airport_transferbarbathtubbusiness_facilitieschild_activitieschildcareconnecting_roomcribsfree_wifigymhot_tubinternetkitchennon_smokingpetpoolresturantski_in_outski_shuttleski_storagesmoking_areaspastar
Sign In
Sections
Follow Us
Unsaved itemCreated with Sketch.

The History Of The Buen Retiro Park In 1 Minute

Picture of Anna Jauhola
Updated: 16 June 2017
The Buen Retiro Park, or simply El Retiro, is one of the biggest parks in Madrid. The name, translated into English, means ‘Park of the Pleasant Retreat’. Historically, it belonged to the Spanish Monarchy before it was turned into a public space in the late 19th century. Although located right in the city centre, its large size and intricate alleys shaded by century-old trees offer the perfect setting for escaping the hectic city life. Spreading on its 350 acres, El Retiro is a popular spot for locals looking for a place to unwind and practice sports.

The first step towards building El Retiro was taken in the 17th century when the Count-Duke of Olivares donated a part of his land to King Philip IV. Olivares was then determined to build a villa on the premises, to please the King. The spot proved to be an excellent choice, as it was surrounded by trees and was, at the time, slightly at the outskirts of the city. The construction of the park itself was commissioned ten years later by the very same Count-Duke, designed by garden designer Cosimo Lotti. The pond, ‘Estanque del Retiro’, became an important feature of the design along with other elements of El Retiro: the chapels and the wide pathways together with some of its exquisite sculptures. At the time, the park hosted many plays and operas for the royals and for their guests, and was said to be ‘The world art wonder of the time’. El Retiro is considered to be among the very last works of Renaissance style in Spain.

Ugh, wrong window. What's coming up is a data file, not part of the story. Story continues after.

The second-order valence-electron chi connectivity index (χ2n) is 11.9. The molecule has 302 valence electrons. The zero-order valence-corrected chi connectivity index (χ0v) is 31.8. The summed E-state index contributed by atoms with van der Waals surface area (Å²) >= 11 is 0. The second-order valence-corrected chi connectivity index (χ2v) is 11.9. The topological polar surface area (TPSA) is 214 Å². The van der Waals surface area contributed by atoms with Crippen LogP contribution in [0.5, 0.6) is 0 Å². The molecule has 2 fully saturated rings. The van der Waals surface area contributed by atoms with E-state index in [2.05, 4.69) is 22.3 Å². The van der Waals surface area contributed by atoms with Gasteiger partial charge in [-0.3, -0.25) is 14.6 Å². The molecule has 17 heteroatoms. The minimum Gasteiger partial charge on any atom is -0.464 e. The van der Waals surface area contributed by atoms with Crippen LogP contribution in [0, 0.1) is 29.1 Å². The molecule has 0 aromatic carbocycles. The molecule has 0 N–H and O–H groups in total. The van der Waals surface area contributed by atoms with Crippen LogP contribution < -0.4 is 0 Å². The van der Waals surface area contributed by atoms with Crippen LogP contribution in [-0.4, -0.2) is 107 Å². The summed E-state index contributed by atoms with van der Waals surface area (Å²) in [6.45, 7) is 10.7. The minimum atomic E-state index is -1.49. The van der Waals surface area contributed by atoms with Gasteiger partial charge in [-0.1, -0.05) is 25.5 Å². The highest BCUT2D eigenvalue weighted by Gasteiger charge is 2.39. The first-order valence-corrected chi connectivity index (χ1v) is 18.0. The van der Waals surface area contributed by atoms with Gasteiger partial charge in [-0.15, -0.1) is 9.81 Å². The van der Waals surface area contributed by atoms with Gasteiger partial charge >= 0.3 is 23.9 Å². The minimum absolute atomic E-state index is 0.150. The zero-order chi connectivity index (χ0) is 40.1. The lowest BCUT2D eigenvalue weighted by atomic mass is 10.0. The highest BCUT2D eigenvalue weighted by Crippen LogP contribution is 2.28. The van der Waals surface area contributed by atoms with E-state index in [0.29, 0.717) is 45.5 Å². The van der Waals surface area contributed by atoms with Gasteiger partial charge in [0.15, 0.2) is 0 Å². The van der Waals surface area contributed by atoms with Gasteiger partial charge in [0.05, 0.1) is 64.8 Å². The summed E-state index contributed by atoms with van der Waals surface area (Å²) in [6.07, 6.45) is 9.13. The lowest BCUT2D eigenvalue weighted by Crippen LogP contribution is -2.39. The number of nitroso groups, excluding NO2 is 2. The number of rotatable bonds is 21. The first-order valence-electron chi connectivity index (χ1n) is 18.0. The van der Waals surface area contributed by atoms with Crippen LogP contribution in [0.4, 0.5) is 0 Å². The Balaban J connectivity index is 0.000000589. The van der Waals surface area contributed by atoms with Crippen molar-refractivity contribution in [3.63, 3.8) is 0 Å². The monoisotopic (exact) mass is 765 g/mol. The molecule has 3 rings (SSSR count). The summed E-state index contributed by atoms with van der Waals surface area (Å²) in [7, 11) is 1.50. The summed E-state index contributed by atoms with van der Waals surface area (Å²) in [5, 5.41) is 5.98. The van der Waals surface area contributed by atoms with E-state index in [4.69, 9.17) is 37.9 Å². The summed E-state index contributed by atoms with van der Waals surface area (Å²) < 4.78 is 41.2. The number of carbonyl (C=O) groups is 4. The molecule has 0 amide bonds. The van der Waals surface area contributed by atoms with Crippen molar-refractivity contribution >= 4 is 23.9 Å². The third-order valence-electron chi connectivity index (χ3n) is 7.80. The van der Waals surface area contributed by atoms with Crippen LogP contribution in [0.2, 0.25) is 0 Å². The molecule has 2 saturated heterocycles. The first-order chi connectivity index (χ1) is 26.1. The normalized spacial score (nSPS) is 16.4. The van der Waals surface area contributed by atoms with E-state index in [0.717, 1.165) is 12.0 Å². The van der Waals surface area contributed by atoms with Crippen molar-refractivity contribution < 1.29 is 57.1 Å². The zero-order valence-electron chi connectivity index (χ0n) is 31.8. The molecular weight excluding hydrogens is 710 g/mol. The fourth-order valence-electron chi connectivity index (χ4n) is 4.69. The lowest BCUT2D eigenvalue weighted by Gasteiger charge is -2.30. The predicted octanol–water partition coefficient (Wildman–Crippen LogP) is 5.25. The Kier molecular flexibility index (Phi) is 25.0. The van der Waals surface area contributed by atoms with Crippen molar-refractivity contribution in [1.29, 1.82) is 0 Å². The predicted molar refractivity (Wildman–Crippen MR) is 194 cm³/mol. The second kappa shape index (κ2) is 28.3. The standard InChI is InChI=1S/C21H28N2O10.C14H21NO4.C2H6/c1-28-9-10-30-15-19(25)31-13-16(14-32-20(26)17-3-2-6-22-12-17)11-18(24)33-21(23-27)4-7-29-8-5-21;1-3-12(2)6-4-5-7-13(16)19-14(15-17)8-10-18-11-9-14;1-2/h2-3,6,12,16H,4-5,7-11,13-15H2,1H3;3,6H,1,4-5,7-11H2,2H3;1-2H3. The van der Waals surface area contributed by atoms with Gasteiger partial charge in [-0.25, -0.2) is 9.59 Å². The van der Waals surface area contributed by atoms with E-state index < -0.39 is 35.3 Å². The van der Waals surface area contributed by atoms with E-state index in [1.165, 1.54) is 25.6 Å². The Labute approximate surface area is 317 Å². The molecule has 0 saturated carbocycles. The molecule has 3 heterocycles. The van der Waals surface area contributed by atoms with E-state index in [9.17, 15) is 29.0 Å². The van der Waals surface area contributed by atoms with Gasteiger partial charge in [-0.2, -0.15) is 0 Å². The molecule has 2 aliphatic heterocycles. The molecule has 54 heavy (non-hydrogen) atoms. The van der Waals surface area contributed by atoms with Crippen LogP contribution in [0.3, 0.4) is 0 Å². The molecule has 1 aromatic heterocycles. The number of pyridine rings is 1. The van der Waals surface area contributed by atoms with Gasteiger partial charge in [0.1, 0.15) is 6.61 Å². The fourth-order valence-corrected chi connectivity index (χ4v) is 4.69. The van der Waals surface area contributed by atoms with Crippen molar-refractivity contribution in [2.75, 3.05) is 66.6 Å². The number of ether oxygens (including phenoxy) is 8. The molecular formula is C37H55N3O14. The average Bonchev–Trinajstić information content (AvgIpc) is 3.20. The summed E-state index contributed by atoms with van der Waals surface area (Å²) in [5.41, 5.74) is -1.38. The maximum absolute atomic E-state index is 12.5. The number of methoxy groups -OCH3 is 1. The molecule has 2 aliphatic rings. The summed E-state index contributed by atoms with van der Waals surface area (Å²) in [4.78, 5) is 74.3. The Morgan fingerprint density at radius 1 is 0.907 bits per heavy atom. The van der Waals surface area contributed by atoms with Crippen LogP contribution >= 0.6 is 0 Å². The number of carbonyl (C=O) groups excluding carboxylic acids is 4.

El Retiro has hosted several international exhibitions since it was made open to the public in the 19th century. Several features, monuments and landmarks have been built over the centuries, including the great statue of the King Alfonso XII, the famous Crystal Palace designed by architect Ricardo Velázquez Bosco, the Fountain of the Fallen Angel, and the Paseo de la Argentina – an impressive ‘statue walkway’ decorated with royal sculptures of kings built around 1750.

Today, the park hosts several public events and activities, including an annual book fair, concerts and puppet shows for children. El Retiro also provides an area for exercising, different sports courts and rental of rowing boats by the pond. The park is open for public all year round from 7 am until 10 pm. In the summer time, the opening hours are extended until midnight.